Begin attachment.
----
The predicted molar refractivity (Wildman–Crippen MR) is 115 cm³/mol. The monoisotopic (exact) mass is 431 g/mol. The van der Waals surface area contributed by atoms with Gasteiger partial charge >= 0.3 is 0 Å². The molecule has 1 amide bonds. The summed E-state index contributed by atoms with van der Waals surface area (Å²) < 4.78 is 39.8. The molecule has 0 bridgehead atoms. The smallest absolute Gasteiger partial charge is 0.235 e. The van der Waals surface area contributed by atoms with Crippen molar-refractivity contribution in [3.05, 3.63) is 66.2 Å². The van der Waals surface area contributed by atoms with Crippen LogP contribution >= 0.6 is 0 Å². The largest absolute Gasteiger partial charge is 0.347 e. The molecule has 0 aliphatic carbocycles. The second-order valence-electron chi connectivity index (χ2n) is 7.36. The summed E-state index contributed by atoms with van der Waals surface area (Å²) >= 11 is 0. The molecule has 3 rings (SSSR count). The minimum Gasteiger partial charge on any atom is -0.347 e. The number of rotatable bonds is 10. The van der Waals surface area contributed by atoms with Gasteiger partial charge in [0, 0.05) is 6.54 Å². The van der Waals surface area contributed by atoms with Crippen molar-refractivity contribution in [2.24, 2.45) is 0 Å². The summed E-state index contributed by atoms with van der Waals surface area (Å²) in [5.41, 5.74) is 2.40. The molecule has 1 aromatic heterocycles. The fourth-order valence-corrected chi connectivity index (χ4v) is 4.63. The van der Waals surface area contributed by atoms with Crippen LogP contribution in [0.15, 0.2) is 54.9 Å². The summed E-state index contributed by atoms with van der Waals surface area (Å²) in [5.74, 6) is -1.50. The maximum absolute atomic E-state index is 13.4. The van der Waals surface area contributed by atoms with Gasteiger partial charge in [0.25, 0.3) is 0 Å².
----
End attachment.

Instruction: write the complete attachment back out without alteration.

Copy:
The predicted molar refractivity (Wildman–Crippen MR) is 115 cm³/mol. The monoisotopic (exact) mass is 431 g/mol. The van der Waals surface area contributed by atoms with Gasteiger partial charge >= 0.3 is 0 Å². The molecule has 1 amide bonds. The summed E-state index contributed by atoms with van der Waals surface area (Å²) < 4.78 is 39.8. The molecule has 0 bridgehead atoms. The smallest absolute Gasteiger partial charge is 0.235 e. The van der Waals surface area contributed by atoms with Crippen molar-refractivity contribution in [3.05, 3.63) is 66.2 Å². The van der Waals surface area contributed by atoms with Crippen LogP contribution >= 0.6 is 0 Å². The largest absolute Gasteiger partial charge is 0.347 e. The molecule has 0 aliphatic carbocycles. The second-order valence-electron chi connectivity index (χ2n) is 7.36. The summed E-state index contributed by atoms with van der Waals surface area (Å²) >= 11 is 0. The molecule has 3 rings (SSSR count). The minimum Gasteiger partial charge on any atom is -0.347 e. The number of rotatable bonds is 10. The van der Waals surface area contributed by atoms with Gasteiger partial charge in [0, 0.05) is 6.54 Å². The van der Waals surface area contributed by atoms with Crippen molar-refractivity contribution in [2.24, 2.45) is 0 Å². The summed E-state index contributed by atoms with van der Waals surface area (Å²) in [5.41, 5.74) is 2.40. The molecule has 1 aromatic heterocycles. The fourth-order valence-corrected chi connectivity index (χ4v) is 4.63. The van der Waals surface area contributed by atoms with Crippen LogP contribution in [0.15, 0.2) is 54.9 Å². The summed E-state index contributed by atoms with van der Waals surface area (Å²) in [5.74, 6) is -1.50. The maximum absolute atomic E-state index is 13.4. The van der Waals surface area contributed by atoms with Gasteiger partial charge in [0.25, 0.3) is 0 Å².